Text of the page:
Archive for the ‘Foreign Policy’ Category

27
Jan

 

Why Arabs would regret a toothless Chinese dragon

Xi Jinping has left the Middle East, but the first visit of his presidency to the region has set pundits wondering if the Chinese dragon is preparing to replace the American eagle.

Here’s the short answer: it is not. Even if it were, the Arabs will not find a Chinese superpower more to their liking than the US one.

Much as the Middle East dislikes US foreign policy, Chinese foreign policy will bring with it its own problems. In particular, the Chinese policy of “non-interference” in the affairs of other nations, if applied to the Middle East, would not please the Arabs.

Here’s why. China has touted its policy of non-interference for decades. On one level, that sounds good – after all, non-interference in the affairs of other nation states is one of the pillars of the global system.

Perhaps a better way of thinking about it would be remaining neutral in the face of threats to allies. And that kind of “neutrality” is emphatically not what the Arabs want.

Neutrality, understood in that way, has two serious problems for the Middle East. It takes no sides in disputes and it entrenches the status quo. Neither of which is what the region needs right now.

Start with the disputes. As China’s global power rises, it gains greater leverage over international institutions such as the UN and over individual countries. As trade and cooperation increase between Arab countries and China, there is a natural next step where, having gained significant influence in Beijing, the Arab world will look to China to use its influence around the world in their favour. That’s what allies do, they support their allies.

What happens then, if China maintains its policy of strict neutrality? What happens when the Arab world asks China to use its influence at the UN to support the Palestinians – and China says no, on the ground of neutrality? Read more…

By Faisal Al Yafai; Published on Jan. 25 in thenational.ae

18
Jan

The centrifuges are packed up, the sanctions are lifted, and President Barack Obama’s nuclear deal with Iran is now a fact on the ground.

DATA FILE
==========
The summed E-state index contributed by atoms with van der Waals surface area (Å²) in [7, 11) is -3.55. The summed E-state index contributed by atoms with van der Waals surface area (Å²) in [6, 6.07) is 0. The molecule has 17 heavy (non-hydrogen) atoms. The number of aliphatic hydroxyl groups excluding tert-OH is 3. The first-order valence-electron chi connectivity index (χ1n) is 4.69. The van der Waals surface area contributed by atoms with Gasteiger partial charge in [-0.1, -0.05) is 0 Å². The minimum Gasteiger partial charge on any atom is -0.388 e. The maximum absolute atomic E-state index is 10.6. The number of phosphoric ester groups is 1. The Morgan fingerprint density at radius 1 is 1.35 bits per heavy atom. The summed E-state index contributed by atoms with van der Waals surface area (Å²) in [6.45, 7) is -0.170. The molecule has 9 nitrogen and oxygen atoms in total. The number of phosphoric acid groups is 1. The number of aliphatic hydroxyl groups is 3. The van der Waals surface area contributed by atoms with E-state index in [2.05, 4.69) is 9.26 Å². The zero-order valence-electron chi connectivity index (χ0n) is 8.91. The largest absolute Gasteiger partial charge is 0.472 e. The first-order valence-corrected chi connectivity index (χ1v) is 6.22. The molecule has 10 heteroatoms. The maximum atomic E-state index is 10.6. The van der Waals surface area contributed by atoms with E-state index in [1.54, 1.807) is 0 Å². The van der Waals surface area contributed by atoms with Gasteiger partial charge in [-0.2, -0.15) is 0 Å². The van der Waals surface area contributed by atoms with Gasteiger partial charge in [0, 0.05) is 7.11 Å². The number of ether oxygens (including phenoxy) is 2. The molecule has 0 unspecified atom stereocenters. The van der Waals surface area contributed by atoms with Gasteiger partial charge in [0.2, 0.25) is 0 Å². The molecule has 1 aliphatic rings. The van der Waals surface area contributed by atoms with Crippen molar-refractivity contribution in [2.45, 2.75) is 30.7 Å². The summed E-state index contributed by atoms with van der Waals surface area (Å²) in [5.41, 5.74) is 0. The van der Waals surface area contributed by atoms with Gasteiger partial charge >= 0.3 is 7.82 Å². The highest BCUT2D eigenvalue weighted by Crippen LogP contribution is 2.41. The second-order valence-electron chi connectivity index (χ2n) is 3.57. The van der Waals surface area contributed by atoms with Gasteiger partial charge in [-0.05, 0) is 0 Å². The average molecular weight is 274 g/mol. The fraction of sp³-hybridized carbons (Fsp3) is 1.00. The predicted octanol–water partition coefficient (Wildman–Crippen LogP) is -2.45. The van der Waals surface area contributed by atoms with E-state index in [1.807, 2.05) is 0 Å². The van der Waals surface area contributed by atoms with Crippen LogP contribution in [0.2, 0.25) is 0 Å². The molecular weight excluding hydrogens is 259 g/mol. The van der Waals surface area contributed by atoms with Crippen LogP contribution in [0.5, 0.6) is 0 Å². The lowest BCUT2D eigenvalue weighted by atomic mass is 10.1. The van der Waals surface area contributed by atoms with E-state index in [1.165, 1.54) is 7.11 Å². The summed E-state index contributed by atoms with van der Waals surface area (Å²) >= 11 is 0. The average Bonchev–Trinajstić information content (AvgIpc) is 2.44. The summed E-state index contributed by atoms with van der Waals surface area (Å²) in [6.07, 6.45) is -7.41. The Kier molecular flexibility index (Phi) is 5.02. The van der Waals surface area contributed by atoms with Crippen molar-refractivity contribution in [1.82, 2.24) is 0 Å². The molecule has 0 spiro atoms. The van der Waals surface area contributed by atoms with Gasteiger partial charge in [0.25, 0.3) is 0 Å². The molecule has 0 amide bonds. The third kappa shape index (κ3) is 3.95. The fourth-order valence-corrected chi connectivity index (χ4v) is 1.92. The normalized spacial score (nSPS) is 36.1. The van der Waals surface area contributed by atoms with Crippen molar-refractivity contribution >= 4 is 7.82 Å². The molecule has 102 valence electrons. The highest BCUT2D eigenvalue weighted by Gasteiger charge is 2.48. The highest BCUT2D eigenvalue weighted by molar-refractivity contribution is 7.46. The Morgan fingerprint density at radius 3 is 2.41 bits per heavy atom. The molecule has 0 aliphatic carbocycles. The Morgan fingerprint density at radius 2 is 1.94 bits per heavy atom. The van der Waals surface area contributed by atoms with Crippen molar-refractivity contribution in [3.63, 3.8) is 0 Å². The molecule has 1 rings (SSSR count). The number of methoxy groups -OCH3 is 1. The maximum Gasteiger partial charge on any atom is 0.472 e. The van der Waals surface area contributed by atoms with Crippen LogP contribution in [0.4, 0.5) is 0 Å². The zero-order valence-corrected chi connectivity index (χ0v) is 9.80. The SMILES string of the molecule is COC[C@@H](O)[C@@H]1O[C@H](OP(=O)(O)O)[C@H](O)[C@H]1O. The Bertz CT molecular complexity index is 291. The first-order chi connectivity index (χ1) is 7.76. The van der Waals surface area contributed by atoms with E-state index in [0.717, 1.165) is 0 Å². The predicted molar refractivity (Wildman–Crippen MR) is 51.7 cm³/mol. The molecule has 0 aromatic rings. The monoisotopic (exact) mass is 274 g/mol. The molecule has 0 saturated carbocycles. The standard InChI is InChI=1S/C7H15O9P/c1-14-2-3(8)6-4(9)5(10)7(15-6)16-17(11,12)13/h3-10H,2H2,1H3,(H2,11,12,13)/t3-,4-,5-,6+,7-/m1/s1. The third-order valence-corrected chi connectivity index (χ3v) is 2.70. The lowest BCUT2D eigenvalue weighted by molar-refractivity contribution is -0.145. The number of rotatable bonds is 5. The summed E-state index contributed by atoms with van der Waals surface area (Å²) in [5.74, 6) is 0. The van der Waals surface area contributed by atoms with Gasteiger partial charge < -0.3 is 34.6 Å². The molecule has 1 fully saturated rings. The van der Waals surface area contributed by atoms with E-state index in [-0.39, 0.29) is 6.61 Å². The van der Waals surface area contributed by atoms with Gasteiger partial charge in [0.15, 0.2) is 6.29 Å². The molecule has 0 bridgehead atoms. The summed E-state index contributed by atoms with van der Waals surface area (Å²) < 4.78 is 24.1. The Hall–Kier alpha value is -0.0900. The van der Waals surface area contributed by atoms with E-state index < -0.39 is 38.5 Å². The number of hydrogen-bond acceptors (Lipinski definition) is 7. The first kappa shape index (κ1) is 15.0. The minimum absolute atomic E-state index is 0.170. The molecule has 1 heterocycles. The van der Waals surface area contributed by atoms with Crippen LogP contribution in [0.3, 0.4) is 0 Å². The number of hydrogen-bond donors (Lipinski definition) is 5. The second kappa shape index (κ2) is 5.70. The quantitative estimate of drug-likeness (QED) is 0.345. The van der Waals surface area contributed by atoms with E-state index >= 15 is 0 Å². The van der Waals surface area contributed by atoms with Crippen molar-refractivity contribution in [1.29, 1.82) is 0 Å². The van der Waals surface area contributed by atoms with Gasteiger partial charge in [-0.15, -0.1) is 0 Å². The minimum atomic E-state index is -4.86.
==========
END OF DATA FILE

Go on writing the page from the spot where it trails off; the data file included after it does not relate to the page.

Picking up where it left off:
But managing the deal’s aftermath in Obama’s final year could be nearly as hard as the process of striking it, say current and former administration officials involved in the issue.

Resentful Iranian hardliners may provoke new confrontations with the U.S. Republicans will push for new sanctions and issue threats of war. Israel and Saudi Arabia will pounce on any hint of Iranian misbehavior. And even as Hillary Clinton took partial credit for the deal on Saturday, she described Iran as “a regime that continues to threaten the peace and security of the Middle East” and called for new sanctions to punish it for recent missile tests.

People familiar with Obama’s thinking say none of this will come as a surprise to a president who hopes that the U.S. and Iran can start moving past more than 35 years of hostility, but who also knows that old habits die hard.

“I don’t think Obama was ever starry-eyed about where this was headed,” said one former senior administration official. “His goal in this was not a full-blown rapprochement where the U.S. and Iran are strategic partners.” Read more…

By  

1/17/16; published in Politico.eu

7
Jan

Those of us who’ve worked on foreign affairs for decades disagree often and about much, but the advent of 2016 finds us all in agreement, to the point of cliché, on one thing: We’ve never seen a world so chockablock full of complex, dangerous and interlocking issues. For anything comparable in modern times, you’d have to go back to the late 1940s and the chaos following World War II.

Prediction now is as perilous as it was back then. Dozens of issues are rushing toward us, headlong, but we’re plunging in and highlighting the five biggest global issues of 2016: Syria, Iran nukes, China, Russia and the EU, and oil prices. In each of these areas, changes in one direction or another would be truly consequential — that is, they would ripple out broadly, like rocks thrown into the geopolitical pond.